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  • Atherosclerosis- arteries harden, wall of aorta is damaged and weakened…..pressure build up of blood flow in aorta causes weakens walls to bulge outward. Mean patient age 70-75 years Uncommon in African-American, Asians, persons of Hispanic heritage.
  • Incidence 5-7% of population in US >60 13 th leading cause of death in the US 15,000 deaths/year 1:250 ruptured AAA succumb
  • Retroperitoneal approach results in lower incidence of post-op ileus, pulmonary complications, and fluid shifts.
  • Using x-ray imaging, a delivery catheter containing a vascular graft is guided up thru a blood vessel in leg into aorta and the graft is placed inside the aneurysm. It contains hooks at either end that are used to secure it inside the aorta. Blood vessels need to be a certain size for proper fit and placement. Endograft system has reduced occurrence of most series medical complications: MI, arrhythmia, CHF, blood loss during surgery Also called endoluminal grafts
  • Mass general p361 Crawford classification of descending thoracic aortic aneurysm 1. Aneurysm of descending aorta distal to sq vein, ending above the origin of visceral vessels. 2. Aneurysm from the origins of subclavian artery to distal abd aorta. 3. Aneurysm from the mid-descending thoracic aorta to distal abdominal aorta. 4. Aneurysm from the diaphragm down to the distal aorta. May be associates with atherosclerosis, connective tissue disorders (marfan’s syndrome), congenital abnormalities, trauma, infection (syphilis), htn.


  • 1. ANESTHESIA For VASCULAR SURGERY Mark Welliver MS, CRNA Significant contributions from original by Gwenn Randal MSN, CRNA
  • 2. Outline
    • Introduction
    • Carotid endarterectomy (not covered)
    • Peripheral vascular surgery
      • Bypass grafting
      • Embolectomy
    • Abdominal aortic surgery
    • Endovascular Surgery
    • Thoracic aortic surgery
  • 3. Vascular Surgery Patients
    • Coexisting diseases:
      • CAD 40-80%
      • Htn
      • Diabetes
      • Smokers
      • CNS; carotid disease, stroke
      • Renal
    • 50% of post op mortalities d/t MI
    • If the surgical site is sclerotic so are other areas
  • 4. Carotid Vascular surgery
    • Consider carotid vascular disease coexisting
    • CEA Covered next spring in trauma course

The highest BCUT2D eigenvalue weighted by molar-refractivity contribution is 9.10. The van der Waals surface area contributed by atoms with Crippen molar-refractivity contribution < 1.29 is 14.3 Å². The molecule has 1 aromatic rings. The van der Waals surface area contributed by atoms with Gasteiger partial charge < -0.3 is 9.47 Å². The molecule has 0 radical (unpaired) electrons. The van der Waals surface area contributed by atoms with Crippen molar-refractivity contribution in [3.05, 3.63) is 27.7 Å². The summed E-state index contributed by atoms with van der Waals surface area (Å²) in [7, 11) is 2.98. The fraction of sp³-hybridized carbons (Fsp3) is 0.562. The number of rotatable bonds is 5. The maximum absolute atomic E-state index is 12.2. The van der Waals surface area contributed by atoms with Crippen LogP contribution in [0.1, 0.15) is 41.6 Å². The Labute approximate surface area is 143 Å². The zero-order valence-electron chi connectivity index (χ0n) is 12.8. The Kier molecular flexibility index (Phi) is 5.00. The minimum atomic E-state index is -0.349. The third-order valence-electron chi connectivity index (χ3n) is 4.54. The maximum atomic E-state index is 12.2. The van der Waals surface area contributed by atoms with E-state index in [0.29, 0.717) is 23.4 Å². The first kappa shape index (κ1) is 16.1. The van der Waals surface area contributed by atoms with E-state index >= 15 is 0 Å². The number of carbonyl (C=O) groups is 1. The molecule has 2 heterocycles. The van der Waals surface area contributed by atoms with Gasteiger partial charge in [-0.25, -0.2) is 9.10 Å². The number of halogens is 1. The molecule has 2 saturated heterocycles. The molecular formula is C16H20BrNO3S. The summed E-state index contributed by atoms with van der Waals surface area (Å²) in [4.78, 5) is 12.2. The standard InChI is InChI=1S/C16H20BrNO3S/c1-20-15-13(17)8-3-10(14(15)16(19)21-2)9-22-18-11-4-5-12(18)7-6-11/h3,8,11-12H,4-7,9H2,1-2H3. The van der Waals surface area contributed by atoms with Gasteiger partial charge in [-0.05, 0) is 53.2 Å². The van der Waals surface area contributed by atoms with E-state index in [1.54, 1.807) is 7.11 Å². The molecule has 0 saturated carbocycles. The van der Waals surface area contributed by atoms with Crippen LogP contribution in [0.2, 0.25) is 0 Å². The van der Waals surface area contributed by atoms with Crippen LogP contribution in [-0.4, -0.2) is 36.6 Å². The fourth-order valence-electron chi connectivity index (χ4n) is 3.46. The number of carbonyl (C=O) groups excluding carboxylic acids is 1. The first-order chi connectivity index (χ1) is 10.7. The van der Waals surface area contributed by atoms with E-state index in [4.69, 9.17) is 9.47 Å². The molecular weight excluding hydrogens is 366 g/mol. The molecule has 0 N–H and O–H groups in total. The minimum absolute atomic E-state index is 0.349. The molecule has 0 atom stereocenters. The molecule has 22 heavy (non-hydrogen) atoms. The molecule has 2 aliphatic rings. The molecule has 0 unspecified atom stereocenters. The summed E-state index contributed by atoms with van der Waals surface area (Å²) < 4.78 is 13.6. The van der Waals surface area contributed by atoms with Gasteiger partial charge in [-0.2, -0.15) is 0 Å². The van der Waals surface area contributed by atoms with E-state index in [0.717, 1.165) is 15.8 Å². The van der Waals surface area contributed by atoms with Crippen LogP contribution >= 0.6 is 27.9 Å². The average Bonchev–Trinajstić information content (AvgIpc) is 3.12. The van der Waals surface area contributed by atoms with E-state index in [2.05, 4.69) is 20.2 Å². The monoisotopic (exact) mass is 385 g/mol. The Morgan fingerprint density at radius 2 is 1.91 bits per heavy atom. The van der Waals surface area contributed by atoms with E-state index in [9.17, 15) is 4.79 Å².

• 5. Peripheral Vascular Surgery
    • Bypass grafting for occlusive disease or aneurysms
    • Upper or lower extremities
    • Endogenous vessels or synthetic (Gortex)
    • Anesthesia options:
      • General
      • Regional
  • 6. Peripheral Bypass
      • Potential for blood loss; type and cross 2U
      • 2 large bore IV access (#18 minimal)
      • Consider central line; fluids and CVP (PA?)
      • Fluid warmers with blood tubing
      • Colloids available; Hespan, albumin
      • A-line for unstable or ASA 3,4
      • Heating blankets (burn risk)
      • Serial H&H, Abgs
  • 7. Peripheral Bypass
    • Femoral-popliteal and lower;
      • general, spinal, epidural
    • Ileo-femoral and lower;
      • general, spinal, epidural
    • Axillo-femoral;
      • General, regional, local
  • 8. Peripheral Embolectomy
    • Potential for significant blood loss
    • Type and screen minimal
    • Large bore IV access
    • Often MAC with local
    • Duration?
  • 9.                                                                                                                                                  
  • 10. Abdominal Aortic Surgery
    • Aorta below diaphragm
    • Bypass grafting for occlusive disease or aneurysms
    • Over sew or synthetic grafts (Gortex)
    • Anesthesia option; General alone or with epidural catheter adjunct
  • 11. Abdominal Aortic Aneurysm
    • Common in older adults >60 (5-7%)
    • Appears to be a genetic link because this type of aneurysm tends to run in families.
    • Usually occurs in people with atherosclerosis.
    • Symptoms: abdominal, groin, back pain, syncope, flank mass, or paralysis
    • Diagnosis: routine physical find, abdominal ultrasound.
  • 12. Abdominal Aortic Aneurysm
    • Society of Vascular Surgery and the International Society for Cardiovascular Surgery have characterized abdominal aneurysms as:
    • -suprarenal
    • -juxtarenal
    • -pararenal
    • -infrarenal
    • 90-95% of AAAs involve the infrarenal abdominal aorta.
  • 13. True aneurysm Involves dilation of all 3 layers of the vessel wall: (outer) Tunica externa- fibrous connective tissue (middle) Tunica Media- smooth muscle/elastic tissue (inner) Tunica interna- epithelial layer, squamous cells False aneurysm Caused by disruption of 1 or more layers of the vessel wall. Aneurysms